[ASC-media] Child crash test dummies not crashworthy?

Niall Byrne niall at scienceinpublic.com.au
Thu Jul 3 05:24:15 CEST 2008


Here is the latest story from Fresh Science 2008 


Child crash test dummies not crashworthy?


3 July 2008

We're not protecting young car passengers as well as we could, according
to researchers at Sydney's Prince of Wales Medical Research Institute. 

They've shown that the spine of a young child is significantly different
from that of an adult in ways which could influence the risk of spinal
cord injury and the results of crash testing. And they've called for new
crash dummy designs that better mimic what happens to a real child in a
crash.

"Our studies have found huge differences in flexibility and stiffness
between young and mature spines. And in a collision, a younger, more
flexible, spine is likely to place greater strain on the spinal cord
inside," says Elizabeth (Liz) Clarke, a researcher at the Institute.  

Car crashes are the most common cause of spinal cord injuries in
Australia. Such injuries can lead to permanent paralysis. Fortunately
only about two percent of these injuries are in young children. The wide
use of child restraints is probably reducing the risk. 

Young children, however, may be more susceptible to spinal cord damage
than these statistics would lead us to believe, says Liz. "We've found
that the young spine is softer and about three times more flexible than
that of an adult. Because the young spine allows more overall movement,
the spinal cord inside may be stretched to a higher degree. So, it is
possible that a much smaller impact would be required to cause spinal
cord damage in a poorly or unprotected child than an adult.

"Also, while it is extremely rare in adults for the spinal cord to be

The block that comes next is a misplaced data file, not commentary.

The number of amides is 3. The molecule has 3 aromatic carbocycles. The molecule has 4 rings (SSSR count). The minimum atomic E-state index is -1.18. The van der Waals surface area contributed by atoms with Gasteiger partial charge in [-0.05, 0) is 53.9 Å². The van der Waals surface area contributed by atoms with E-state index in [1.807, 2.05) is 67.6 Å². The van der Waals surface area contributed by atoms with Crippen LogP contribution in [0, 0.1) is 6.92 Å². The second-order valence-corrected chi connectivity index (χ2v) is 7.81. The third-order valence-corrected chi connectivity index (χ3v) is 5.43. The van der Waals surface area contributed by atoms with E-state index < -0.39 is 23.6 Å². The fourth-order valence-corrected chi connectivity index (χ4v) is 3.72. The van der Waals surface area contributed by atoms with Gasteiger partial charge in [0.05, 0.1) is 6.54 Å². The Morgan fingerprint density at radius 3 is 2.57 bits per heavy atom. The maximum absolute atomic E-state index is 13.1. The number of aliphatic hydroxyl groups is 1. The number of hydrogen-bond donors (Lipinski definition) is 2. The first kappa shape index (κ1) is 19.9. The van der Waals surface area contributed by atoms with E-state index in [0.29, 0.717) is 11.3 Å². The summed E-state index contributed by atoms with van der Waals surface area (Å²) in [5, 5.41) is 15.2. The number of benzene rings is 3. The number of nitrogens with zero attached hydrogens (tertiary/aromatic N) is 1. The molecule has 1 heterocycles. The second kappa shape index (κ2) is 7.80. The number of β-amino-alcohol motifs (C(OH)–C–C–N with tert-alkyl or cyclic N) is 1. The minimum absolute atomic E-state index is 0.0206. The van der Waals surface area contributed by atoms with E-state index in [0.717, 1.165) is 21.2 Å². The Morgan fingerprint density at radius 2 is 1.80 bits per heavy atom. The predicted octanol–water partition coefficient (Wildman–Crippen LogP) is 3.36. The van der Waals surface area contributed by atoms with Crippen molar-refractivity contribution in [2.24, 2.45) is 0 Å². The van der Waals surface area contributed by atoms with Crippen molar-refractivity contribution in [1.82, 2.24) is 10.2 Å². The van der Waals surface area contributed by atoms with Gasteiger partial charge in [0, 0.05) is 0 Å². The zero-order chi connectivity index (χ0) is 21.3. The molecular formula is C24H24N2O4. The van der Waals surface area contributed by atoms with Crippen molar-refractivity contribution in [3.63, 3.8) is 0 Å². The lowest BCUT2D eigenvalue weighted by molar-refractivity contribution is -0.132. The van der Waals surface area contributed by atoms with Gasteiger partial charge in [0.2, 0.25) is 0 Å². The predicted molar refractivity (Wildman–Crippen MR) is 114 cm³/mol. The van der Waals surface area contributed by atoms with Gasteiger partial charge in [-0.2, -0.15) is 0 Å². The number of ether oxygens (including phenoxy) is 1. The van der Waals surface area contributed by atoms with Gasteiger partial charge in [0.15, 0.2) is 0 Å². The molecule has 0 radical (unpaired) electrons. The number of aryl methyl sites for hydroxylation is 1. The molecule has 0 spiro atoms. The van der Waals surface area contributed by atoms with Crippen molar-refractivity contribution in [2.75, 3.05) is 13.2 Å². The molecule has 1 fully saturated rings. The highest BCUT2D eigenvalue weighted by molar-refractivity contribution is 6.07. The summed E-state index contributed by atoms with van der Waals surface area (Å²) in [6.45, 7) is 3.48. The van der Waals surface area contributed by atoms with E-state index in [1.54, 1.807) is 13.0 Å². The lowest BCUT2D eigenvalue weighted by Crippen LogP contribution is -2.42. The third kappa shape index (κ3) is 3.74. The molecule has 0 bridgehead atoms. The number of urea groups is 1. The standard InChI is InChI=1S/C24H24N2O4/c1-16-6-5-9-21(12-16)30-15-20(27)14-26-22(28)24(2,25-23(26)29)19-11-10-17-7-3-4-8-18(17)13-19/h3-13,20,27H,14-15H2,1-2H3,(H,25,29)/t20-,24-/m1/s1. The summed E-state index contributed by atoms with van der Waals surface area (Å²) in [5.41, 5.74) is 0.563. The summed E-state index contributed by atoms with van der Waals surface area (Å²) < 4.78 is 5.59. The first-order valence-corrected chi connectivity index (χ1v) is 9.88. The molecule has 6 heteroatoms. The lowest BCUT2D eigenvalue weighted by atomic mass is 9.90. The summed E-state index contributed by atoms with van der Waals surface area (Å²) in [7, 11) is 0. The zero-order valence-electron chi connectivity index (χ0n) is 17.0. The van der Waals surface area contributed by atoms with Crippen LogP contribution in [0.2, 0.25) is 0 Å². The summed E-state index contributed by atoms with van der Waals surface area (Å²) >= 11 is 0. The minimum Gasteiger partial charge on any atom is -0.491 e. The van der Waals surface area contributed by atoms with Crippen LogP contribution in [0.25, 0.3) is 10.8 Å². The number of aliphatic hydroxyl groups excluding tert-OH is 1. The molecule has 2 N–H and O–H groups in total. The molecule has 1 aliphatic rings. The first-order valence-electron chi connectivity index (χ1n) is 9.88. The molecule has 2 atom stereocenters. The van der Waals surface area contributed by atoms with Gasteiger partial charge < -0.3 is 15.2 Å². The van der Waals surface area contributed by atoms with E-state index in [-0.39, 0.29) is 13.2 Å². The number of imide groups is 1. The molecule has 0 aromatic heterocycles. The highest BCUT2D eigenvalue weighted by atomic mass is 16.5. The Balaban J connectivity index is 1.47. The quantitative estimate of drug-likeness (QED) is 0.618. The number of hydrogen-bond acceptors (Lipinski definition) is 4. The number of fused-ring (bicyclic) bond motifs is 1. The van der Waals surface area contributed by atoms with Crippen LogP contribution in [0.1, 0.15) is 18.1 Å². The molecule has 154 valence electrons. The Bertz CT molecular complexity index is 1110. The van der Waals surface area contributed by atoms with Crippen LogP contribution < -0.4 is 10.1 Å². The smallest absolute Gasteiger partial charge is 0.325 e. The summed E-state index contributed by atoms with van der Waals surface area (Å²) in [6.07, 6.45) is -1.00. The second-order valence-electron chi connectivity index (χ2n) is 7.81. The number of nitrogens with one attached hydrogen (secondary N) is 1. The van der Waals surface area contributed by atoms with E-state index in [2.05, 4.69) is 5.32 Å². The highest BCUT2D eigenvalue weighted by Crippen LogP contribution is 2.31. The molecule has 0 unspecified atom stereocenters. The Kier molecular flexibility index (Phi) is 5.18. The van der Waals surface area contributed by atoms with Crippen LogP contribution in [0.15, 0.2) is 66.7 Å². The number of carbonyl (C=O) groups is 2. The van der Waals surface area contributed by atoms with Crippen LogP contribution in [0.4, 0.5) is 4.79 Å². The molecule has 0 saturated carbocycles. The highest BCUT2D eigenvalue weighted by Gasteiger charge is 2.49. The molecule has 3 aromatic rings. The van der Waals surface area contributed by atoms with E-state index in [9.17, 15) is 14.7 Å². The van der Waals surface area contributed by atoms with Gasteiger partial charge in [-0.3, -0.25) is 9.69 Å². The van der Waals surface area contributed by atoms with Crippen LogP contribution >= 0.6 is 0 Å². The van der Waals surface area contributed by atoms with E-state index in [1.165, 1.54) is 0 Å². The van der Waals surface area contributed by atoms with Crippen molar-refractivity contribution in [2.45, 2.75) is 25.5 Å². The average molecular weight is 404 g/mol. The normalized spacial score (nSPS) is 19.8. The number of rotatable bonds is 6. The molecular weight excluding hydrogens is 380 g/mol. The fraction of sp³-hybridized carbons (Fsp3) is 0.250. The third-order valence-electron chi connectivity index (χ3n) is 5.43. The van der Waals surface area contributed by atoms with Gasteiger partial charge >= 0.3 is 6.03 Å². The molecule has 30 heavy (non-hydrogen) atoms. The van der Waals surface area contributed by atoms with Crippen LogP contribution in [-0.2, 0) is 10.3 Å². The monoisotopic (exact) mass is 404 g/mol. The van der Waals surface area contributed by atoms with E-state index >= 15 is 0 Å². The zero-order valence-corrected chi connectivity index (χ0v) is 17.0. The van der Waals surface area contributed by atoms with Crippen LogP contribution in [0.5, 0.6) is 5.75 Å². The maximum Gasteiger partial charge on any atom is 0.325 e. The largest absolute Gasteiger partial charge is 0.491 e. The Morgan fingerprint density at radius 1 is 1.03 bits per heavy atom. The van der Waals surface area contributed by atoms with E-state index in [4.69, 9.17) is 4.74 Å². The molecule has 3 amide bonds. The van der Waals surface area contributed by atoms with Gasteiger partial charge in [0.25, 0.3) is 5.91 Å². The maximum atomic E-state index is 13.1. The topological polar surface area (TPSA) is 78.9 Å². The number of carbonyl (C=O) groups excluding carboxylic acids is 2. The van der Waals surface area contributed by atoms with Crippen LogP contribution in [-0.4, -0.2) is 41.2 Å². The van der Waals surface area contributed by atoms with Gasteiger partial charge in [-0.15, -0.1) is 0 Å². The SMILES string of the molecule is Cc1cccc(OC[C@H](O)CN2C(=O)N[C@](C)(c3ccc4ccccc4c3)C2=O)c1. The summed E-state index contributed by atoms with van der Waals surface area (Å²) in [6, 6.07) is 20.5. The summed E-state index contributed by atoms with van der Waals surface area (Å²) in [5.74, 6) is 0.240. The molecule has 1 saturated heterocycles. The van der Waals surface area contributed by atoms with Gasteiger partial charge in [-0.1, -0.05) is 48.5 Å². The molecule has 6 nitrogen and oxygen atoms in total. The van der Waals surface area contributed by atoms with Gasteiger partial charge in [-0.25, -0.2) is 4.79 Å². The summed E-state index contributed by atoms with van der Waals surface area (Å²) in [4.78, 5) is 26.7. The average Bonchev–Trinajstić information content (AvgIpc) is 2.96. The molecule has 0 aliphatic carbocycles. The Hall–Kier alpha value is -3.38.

damaged without fracturing the vertebrae, it is not uncommon in spinal
cord injuries in young children, possibly due to this increased
flexibility." 

Liz and her colleagues believe that the higher risk for younger children
is hidden as they are less likely to be exposed to dangerous driving,
and are better protected in the car by using child restraints. Other
work at the Institute has shown the importance of an appropriate,
approved child restraint in providing maximum protection to children.
However, with better testing it may be possible to identify and/or
design restraints which further reduce the risk of paralysing injuries,
particularly in children too big for current child restraint designs. 

The researchers have also discovered that flexibility along the length
of a young spine varies markedly from flexibility along the adult spine.
The young spine is very flexible in all directions and at all levels-the
neck, and upper and lower back-whereas the adult spine is far less
flexible in the middle of the back, and when twisting to the left or
right. 

 "Child crash test dummies have been modelled as scaled-down versions of
adult crash test dummies," Liz says, "but these research findings
suggest that there is significant scope for improvement. Current child
crash test dummies can tell us if a restraint will contain a child
during an accident, but they don't adequately model the spine."

"We hope that our results will be used to improve crash test dummy
design and eventually lead to a new generation of dummies. Better child
crash test dummies will give us the tools we need to make travelling in
cars safer for children of all ages."

Elizabeth Clarke is one of 16 early-career scientists chosen for Fresh
Science, a national program sponsored by the Federal and Victorian
governments. 


Media contacts: Elizabeth Clarke on 02 93991041, 0413 683 151,
e.clarke at powmri.edu.au; Sarah Brooker on 0413 332 489; and Niall Byrne
on 0417 131 977 or niall at freshscience.org
<mailto:niall at freshscience.org> 

Photos and background at www.freshscience.org
<http://www.freshscience.org> 

 

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Niall Byrne

Science in Public

 

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mobile: +61 417 131 977

niall at scienceinpublic.com.au <mailto:sniall at scienceinpublic.com.au> 

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